Code Of Guidance For Working On Over Or Near Water
Guidelines as published by Health And Safety For HS-4.co.uk
This Code of Guidance provides information in respect of UK health and safety during work activities on, over or near inland and inshore waters. It covers the hazards likely to be met, the legal requirements and the precautions that need to be taken to ensure UK health and safety standards are met. The guidance is set out as follows:
2.0 Legal Requirements
4.0 Precautionary Measures
All work activities will present a range of health and safety issues that need to be properly managed. The basic principles involve the identification of hazards, assessment of risks, designing safe systems of work, ensuring the workforce are properly trained, equipped and supervised, and having appropriate procedures in place.
When work has to be carried out on or in the vicinity of water several additional hazards are introduced that must be very carefully evaluated and controlled.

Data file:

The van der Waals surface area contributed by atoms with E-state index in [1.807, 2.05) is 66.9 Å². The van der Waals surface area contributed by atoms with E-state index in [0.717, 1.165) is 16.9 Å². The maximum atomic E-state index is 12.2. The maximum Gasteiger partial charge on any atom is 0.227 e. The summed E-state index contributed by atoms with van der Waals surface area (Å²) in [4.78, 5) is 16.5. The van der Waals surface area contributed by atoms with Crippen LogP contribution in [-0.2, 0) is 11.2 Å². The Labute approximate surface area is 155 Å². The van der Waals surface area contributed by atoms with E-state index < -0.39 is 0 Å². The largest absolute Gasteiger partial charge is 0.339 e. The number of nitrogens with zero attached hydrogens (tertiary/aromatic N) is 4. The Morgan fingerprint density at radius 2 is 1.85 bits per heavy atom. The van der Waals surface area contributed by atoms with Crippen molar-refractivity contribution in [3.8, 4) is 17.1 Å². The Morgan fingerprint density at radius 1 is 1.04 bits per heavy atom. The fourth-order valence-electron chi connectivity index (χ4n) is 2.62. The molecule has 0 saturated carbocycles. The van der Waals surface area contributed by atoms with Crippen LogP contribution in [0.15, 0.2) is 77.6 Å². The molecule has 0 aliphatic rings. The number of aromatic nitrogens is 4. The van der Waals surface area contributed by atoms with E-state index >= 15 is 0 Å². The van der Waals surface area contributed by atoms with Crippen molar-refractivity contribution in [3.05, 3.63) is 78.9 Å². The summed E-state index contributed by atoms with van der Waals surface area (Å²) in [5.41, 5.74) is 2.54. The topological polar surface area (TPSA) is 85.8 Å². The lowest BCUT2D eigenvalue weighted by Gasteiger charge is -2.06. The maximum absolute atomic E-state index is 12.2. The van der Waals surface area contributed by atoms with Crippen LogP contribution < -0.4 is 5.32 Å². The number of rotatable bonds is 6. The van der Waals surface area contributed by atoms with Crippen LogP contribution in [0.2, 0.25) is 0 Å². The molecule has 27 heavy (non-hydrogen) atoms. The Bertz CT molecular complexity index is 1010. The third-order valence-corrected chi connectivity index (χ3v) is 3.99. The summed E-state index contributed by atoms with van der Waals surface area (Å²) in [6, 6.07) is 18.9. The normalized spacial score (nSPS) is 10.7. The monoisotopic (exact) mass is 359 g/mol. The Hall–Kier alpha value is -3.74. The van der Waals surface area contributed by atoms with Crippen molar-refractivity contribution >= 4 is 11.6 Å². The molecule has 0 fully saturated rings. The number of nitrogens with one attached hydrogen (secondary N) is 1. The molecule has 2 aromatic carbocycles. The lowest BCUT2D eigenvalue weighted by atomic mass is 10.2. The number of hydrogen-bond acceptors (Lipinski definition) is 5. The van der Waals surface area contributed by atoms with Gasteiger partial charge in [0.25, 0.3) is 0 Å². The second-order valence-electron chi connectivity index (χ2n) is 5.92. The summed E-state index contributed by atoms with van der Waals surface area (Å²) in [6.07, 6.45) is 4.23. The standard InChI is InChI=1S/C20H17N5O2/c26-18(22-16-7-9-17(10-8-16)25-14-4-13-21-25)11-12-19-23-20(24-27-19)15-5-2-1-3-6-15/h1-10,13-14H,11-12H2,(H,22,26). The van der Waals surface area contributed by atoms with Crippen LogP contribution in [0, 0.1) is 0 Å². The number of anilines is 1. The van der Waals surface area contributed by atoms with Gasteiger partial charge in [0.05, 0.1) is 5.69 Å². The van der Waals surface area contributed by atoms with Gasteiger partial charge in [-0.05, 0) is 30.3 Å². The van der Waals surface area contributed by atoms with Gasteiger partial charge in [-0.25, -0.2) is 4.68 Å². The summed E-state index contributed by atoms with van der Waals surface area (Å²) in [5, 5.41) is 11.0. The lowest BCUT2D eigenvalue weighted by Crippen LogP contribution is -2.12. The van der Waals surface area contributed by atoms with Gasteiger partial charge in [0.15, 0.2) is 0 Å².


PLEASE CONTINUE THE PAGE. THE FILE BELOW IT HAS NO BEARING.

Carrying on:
The Health and Safety at Work etc. Act 1974 applies to all workplaces and work activities. This sets out the general duties of employers towards their employees and members of the public, and the duties employees have to themselves and to each other. Although work on or near water is not mentioned specifically, employers are required to ensure, so far as is reasonably practicable, the health safety and welfare at work of their employees, and any other persons who might be affected; provide a safe working environment; health and safety training, instruction and supervision; and any necessary protective clothing and equipment. This therefore applies to water safety!